Location: Mt. Saraswati, Indian Astronomical Observatory, Hanle
Latitude: 32° 46' 46" 32.7795
Longitude: 78° 57' 51" 78.9642
Height: 4486m
Location coordinates from Google Earth, circumstances generated using Occult and MICA software.

Event P.Atime (IST)AltitudeAzimuth
First Contact*03:38 --
Second Contact*03:56 --
Maximum 07:02:1422°76°
Third Contact10:04:5860°102°
Fourth Contact 10:22:2964°106°

* - not visible as sun is below horizon.
Duration: 5h 16m 25s
Solar Semidiameter:15' 45.7"
Venus Semidiameter:0' 28.9"
Entire transit span in Altitude:64°
Entire transit span in Azimuth:44°
Slightly larger than a DLSR and 18mm.

Indian Astronomical Obervatory at Hanle

IAO Hanle, picture taken by Raghu Kalra

Worldwide Circumstances

The visibility of the transit depends on where you are. Most parts of North and Latin america will get to see the transit on June 05 near sunset. They will be able to see the beginning of the transit but not its end because the sun will set by then. Observers in Asia have it the other way around. They get to see the transit on June 06 at sunrise and will miss the beginning of the transit since the sun will not have risen till then.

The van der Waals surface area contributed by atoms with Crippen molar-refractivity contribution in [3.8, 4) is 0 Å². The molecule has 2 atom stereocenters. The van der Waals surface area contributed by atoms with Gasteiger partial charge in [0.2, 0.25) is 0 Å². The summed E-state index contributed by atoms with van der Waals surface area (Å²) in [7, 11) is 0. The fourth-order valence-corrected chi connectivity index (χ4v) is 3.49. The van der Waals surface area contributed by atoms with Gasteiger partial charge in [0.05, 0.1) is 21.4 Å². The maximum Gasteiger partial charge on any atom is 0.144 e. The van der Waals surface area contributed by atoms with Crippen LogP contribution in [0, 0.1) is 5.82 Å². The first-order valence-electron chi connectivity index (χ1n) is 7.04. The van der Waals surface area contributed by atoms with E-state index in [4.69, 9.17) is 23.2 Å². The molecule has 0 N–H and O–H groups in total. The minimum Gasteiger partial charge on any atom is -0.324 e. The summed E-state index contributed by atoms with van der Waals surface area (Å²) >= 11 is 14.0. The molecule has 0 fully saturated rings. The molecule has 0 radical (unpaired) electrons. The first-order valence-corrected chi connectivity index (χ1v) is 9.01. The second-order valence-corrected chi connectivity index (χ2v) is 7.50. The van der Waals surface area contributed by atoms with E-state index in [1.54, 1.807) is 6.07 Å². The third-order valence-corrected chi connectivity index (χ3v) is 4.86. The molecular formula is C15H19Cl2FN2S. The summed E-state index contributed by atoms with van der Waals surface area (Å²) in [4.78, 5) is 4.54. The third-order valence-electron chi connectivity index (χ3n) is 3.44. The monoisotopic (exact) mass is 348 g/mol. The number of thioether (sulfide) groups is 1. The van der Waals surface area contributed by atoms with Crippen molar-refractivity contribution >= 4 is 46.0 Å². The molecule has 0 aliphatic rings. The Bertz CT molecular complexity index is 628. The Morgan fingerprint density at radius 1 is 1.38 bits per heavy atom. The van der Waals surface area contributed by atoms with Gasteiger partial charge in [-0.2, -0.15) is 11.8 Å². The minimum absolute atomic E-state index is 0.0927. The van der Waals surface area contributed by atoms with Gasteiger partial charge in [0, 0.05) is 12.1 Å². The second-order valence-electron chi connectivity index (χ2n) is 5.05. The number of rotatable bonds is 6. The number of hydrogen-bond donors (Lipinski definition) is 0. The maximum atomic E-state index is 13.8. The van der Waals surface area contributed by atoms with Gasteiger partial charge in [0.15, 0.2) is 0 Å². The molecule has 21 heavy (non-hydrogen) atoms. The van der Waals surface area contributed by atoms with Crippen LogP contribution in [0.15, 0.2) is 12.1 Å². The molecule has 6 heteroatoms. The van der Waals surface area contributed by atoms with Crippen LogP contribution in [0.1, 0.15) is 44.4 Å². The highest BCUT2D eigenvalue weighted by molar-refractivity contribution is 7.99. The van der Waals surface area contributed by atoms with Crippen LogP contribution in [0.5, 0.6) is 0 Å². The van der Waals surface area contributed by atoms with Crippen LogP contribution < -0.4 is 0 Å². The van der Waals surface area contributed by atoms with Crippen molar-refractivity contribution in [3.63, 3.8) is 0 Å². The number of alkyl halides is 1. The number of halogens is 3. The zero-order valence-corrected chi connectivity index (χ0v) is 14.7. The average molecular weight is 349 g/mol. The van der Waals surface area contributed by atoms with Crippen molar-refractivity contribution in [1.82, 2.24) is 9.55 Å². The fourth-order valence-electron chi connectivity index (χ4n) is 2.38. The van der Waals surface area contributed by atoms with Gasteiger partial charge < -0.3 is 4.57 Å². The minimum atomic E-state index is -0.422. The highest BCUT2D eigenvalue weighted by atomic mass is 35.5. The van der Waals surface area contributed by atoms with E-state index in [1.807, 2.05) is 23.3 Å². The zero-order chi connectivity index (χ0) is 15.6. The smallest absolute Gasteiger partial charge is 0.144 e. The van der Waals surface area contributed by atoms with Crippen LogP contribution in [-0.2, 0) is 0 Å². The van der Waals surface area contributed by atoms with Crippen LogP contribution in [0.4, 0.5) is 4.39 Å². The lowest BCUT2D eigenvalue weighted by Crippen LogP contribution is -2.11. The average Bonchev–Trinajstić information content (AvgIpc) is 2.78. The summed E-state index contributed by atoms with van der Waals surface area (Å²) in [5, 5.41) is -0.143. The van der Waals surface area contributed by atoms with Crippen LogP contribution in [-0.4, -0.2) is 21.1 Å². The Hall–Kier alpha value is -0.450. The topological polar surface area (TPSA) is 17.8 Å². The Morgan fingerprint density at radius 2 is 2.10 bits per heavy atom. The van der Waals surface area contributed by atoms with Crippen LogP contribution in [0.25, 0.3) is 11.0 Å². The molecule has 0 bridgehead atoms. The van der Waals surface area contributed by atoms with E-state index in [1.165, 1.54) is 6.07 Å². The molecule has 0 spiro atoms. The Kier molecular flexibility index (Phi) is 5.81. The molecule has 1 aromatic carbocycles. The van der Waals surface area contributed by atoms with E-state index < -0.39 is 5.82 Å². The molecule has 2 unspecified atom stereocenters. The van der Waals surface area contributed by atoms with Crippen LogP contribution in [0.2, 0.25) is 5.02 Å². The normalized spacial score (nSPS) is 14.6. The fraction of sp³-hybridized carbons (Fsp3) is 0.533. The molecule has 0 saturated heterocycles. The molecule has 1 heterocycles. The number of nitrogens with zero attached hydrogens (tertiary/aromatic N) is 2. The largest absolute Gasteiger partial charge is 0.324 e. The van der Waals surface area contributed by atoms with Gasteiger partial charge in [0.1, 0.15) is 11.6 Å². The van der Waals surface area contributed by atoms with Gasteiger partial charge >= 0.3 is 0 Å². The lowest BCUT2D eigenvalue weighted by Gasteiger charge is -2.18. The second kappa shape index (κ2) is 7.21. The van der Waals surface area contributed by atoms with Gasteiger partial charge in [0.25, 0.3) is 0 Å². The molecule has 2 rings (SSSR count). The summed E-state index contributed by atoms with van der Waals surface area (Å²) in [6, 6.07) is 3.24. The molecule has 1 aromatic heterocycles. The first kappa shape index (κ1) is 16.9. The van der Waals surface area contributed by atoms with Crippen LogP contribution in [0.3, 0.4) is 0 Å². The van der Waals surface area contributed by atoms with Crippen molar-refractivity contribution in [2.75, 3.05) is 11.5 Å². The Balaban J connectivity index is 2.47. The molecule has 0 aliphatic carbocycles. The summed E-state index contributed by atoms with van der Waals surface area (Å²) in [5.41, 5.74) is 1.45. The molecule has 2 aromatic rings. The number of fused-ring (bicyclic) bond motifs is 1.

If you happen to be on a boat in the Pacific Ocean at that time, you would be lucky enough to watch the whole show from there

This transit will the last time any of us will be alive to see. The orbit of Venus is inclined 3.4° with respect to Earth's orbit. It intersects the ecliptic at two points or nodes that cross the Sun each year during early June and December. If Venus happens to pass through inferior conjunction (imaginary line joining earth and sun) at that time, a transit will occur. Although Venus's orbital period is only 224.7 days, its synodic period (conjunction to conjunction) is 583.9 days. Due to its inclination, most inferior conjunctions of Venus do not result in a transit because the planet passes too far above or below the ecliptic and does not cross the face of the Sun. Venus transits currently recur at intervals of 8, 105.5, 8 and 121.5 years. Since the invention of the telescope (1610), there have only been seven such transits.

The last time this happened was in 2004 and the next one will only be in 2117 if you miss this one.